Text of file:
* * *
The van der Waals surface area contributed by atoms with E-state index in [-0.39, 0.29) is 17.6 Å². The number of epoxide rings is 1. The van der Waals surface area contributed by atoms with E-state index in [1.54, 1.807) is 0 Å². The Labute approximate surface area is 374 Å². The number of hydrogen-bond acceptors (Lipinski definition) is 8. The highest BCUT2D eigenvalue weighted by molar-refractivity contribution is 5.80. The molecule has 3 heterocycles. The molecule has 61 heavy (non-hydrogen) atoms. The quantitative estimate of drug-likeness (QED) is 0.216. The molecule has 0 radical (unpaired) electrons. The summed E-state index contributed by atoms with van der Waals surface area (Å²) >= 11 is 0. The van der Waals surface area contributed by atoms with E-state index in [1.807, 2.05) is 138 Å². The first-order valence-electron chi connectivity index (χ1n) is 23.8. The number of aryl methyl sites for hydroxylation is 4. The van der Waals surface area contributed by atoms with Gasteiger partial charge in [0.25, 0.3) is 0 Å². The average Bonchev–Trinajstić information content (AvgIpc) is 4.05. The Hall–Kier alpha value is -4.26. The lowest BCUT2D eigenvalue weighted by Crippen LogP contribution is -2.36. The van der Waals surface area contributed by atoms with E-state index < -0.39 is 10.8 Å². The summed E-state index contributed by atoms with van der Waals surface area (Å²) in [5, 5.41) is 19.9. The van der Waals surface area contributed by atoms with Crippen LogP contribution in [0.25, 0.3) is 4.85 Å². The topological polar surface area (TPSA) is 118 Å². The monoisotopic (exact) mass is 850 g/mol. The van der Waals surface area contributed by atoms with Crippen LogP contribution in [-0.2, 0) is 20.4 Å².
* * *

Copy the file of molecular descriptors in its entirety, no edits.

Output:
The van der Waals surface area contributed by atoms with E-state index in [-0.39, 0.29) is 17.6 Å². The number of epoxide rings is 1. The van der Waals surface area contributed by atoms with E-state index in [1.54, 1.807) is 0 Å². The Labute approximate surface area is 374 Å². The number of hydrogen-bond acceptors (Lipinski definition) is 8. The highest BCUT2D eigenvalue weighted by molar-refractivity contribution is 5.80. The molecule has 3 heterocycles. The molecule has 61 heavy (non-hydrogen) atoms. The quantitative estimate of drug-likeness (QED) is 0.216. The molecule has 0 radical (unpaired) electrons. The summed E-state index contributed by atoms with van der Waals surface area (Å²) >= 11 is 0. The van der Waals surface area contributed by atoms with E-state index in [1.807, 2.05) is 138 Å². The first-order valence-electron chi connectivity index (χ1n) is 23.8. The number of aryl methyl sites for hydroxylation is 4. The van der Waals surface area contributed by atoms with Gasteiger partial charge in [0.25, 0.3) is 0 Å². The average Bonchev–Trinajstić information content (AvgIpc) is 4.05. The Hall–Kier alpha value is -4.26. The lowest BCUT2D eigenvalue weighted by Crippen LogP contribution is -2.36. The van der Waals surface area contributed by atoms with E-state index < -0.39 is 10.8 Å². The summed E-state index contributed by atoms with van der Waals surface area (Å²) in [5, 5.41) is 19.9. The van der Waals surface area contributed by atoms with Crippen LogP contribution in [0.25, 0.3) is 4.85 Å². The topological polar surface area (TPSA) is 118 Å². The monoisotopic (exact) mass is 850 g/mol. The van der Waals surface area contributed by atoms with Crippen LogP contribution in [-0.2, 0) is 20.4 Å².